Michael Haneke
Funny Games (1997) / Funny Games (2007)

Haneke was well known as a provocateur by the time he made Funny Games in 1997. The Austrian psychological thriller was later remade 10 years later for American audiences with a cast that starred Naomi Watts, Tim Roth, Michael Pitt, and Brady Corbet. Relocated to Long Island, New York from the original Austrian countryside. Aside from one being in German and the other English, this is one of those rare remakes that is almost the same, right down to the vicious physical and psychological violence in addition to the third act “F**k you” to the audience. Funny Games can be a hard watch, one that takes the tropes, code, and conventions of the thriller and basically crumples them up and throws them out the window. A clinical mousetrap, this one really doesn’t depend on which one you watch – pick your poison.

Takashi Shimizu
Ju-on: The Grudge (2002) / The Grudge (2004)

Takashi Shimizu’s 2000 horror film about a virus-like curse that haunts and kills its victims spawned seven Grudge movies in total. The success of remaking Ringu into The Ring brought about a huge spurt of J-horror that director Sam Raimi wanted to capitalize on. What we got was a film that more or less is a logical remake of the original. Sarah Michelle Gellar’s fight to discover why she is being haunted by the spirits of this house connects the thread of the new film, which included various sub-plots for her character not seen in the original.

The Grudge did serious business and was enough to warrant a sequel (which was also a remake of the Japanese original). Shimizu returning to remake his own film brought a mix of traditional Japanese storytelling which often involves a short story anthology feel that is different than most Western audiences are used to when it comes to a 90-minute horror film. The American remake focused on only one of the original film’s six interconnected short vignettes and also starred Bill Pullman and Jason Behr. Even though it did spawn a new American film series, the film was also responsible for solidifying Japan’s new horror genre as a rich well of potential remakes, including yet another remake of The Grudge from earlier in 2020.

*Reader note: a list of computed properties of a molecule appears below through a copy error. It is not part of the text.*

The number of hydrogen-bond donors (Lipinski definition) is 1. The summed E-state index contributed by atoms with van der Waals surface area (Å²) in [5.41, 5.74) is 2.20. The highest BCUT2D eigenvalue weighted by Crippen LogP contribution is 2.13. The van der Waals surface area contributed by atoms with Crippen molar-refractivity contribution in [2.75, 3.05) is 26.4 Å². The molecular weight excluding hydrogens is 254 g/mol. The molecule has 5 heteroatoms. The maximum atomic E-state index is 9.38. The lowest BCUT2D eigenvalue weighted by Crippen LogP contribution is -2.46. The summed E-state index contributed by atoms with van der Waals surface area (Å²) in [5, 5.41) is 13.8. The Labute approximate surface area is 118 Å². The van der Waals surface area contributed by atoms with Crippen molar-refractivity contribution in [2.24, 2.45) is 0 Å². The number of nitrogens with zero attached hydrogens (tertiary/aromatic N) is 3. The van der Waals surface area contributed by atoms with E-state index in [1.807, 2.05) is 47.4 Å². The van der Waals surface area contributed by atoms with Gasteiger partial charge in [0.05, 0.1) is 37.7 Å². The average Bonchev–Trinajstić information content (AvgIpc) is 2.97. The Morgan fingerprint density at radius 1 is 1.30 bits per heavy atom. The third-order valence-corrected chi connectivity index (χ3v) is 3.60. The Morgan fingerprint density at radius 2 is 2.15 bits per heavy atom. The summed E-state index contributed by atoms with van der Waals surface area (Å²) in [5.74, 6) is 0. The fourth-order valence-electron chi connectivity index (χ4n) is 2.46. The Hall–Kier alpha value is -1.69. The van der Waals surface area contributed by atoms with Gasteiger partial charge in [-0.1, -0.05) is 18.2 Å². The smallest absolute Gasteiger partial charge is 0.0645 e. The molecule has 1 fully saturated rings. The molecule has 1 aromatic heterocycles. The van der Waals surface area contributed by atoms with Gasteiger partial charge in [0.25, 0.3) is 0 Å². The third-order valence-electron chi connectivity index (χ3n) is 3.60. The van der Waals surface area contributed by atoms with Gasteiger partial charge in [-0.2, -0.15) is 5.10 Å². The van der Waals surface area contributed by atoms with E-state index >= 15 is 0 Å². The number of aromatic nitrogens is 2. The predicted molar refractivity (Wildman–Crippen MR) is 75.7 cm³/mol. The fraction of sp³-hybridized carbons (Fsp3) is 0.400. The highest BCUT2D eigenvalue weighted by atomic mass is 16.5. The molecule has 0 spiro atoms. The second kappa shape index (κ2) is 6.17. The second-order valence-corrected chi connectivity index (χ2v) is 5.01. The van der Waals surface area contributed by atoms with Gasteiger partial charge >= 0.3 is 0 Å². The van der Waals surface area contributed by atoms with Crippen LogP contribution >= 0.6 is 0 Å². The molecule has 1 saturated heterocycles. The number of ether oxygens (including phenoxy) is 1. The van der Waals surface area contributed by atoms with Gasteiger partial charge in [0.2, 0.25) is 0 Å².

Cecil B. DeMille
The Ten Commandments (1923) / The Ten Commandments (1956)

Color and sound came to light by the time Cecil B. DeMille remade his own 1923 epic. He intended to make a bigger and grander version and the final film is one that has stood the test of time, mostly because of yearly TV airplay due to Easter. The Ten Commandments remake features heavyweight actors such as Charlton Heston, Yul Brynner, Anne Baxter, and Edward G. Robinson and took advantage of filmmaking technology that would have been light-years away from the original. Suffice to say the silent film version from ’23 is nothing to brush off either. Both films are epics of the highest regard and incredible documents of the time in which they were made.

George Sluizer